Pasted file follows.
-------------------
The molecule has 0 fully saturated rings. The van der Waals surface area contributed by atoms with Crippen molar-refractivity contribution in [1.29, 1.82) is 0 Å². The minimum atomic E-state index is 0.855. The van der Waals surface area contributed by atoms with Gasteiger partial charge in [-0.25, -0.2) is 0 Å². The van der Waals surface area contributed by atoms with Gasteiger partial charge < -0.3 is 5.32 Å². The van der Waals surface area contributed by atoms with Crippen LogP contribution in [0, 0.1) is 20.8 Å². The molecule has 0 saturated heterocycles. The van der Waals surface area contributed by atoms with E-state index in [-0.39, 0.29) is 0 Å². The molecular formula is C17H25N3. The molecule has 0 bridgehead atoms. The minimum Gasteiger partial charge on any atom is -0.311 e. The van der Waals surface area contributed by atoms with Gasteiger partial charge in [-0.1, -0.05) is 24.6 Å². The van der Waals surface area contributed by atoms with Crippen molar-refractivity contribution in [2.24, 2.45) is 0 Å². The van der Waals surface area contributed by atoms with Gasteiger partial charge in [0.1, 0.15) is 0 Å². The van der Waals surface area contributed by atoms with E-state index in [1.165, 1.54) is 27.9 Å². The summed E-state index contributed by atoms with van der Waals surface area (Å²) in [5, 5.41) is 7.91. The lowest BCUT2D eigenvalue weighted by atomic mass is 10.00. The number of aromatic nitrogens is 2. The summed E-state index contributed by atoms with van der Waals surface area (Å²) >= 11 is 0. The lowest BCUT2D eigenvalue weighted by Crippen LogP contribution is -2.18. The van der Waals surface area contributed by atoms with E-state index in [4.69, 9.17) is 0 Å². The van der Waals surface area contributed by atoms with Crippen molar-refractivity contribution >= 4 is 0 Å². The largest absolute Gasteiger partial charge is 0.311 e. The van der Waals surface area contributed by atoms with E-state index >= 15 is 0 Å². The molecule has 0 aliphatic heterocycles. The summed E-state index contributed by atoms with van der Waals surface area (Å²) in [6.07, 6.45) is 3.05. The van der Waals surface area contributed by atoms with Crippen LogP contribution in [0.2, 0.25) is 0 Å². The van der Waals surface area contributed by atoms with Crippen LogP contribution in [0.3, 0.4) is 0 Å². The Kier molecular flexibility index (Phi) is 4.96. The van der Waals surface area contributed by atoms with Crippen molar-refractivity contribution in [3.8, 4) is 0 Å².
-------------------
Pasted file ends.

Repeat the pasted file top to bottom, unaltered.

The molecule has 0 fully saturated rings. The van der Waals surface area contributed by atoms with Crippen molar-refractivity contribution in [1.29, 1.82) is 0 Å². The minimum atomic E-state index is 0.855. The van der Waals surface area contributed by atoms with Gasteiger partial charge in [-0.25, -0.2) is 0 Å². The van der Waals surface area contributed by atoms with Gasteiger partial charge < -0.3 is 5.32 Å². The van der Waals surface area contributed by atoms with Crippen LogP contribution in [0, 0.1) is 20.8 Å². The molecule has 0 saturated heterocycles. The van der Waals surface area contributed by atoms with E-state index in [-0.39, 0.29) is 0 Å². The molecular formula is C17H25N3. The molecule has 0 bridgehead atoms. The minimum Gasteiger partial charge on any atom is -0.311 e. The van der Waals surface area contributed by atoms with Gasteiger partial charge in [-0.1, -0.05) is 24.6 Å². The van der Waals surface area contributed by atoms with Crippen molar-refractivity contribution in [2.24, 2.45) is 0 Å². The van der Waals surface area contributed by atoms with Gasteiger partial charge in [0.1, 0.15) is 0 Å². The van der Waals surface area contributed by atoms with E-state index in [1.165, 1.54) is 27.9 Å². The summed E-state index contributed by atoms with van der Waals surface area (Å²) in [5, 5.41) is 7.91. The lowest BCUT2D eigenvalue weighted by atomic mass is 10.00. The number of aromatic nitrogens is 2. The summed E-state index contributed by atoms with van der Waals surface area (Å²) >= 11 is 0. The lowest BCUT2D eigenvalue weighted by Crippen LogP contribution is -2.18. The van der Waals surface area contributed by atoms with E-state index in [4.69, 9.17) is 0 Å². The van der Waals surface area contributed by atoms with Crippen molar-refractivity contribution >= 4 is 0 Å². The largest absolute Gasteiger partial charge is 0.311 e. The van der Waals surface area contributed by atoms with E-state index >= 15 is 0 Å². The molecule has 0 aliphatic heterocycles. The summed E-state index contributed by atoms with van der Waals surface area (Å²) in [6.07, 6.45) is 3.05. The van der Waals surface area contributed by atoms with Crippen LogP contribution in [0.2, 0.25) is 0 Å². The van der Waals surface area contributed by atoms with Crippen LogP contribution in [0.3, 0.4) is 0 Å². The Kier molecular flexibility index (Phi) is 4.96. The van der Waals surface area contributed by atoms with Crippen molar-refractivity contribution in [3.8, 4) is 0 Å².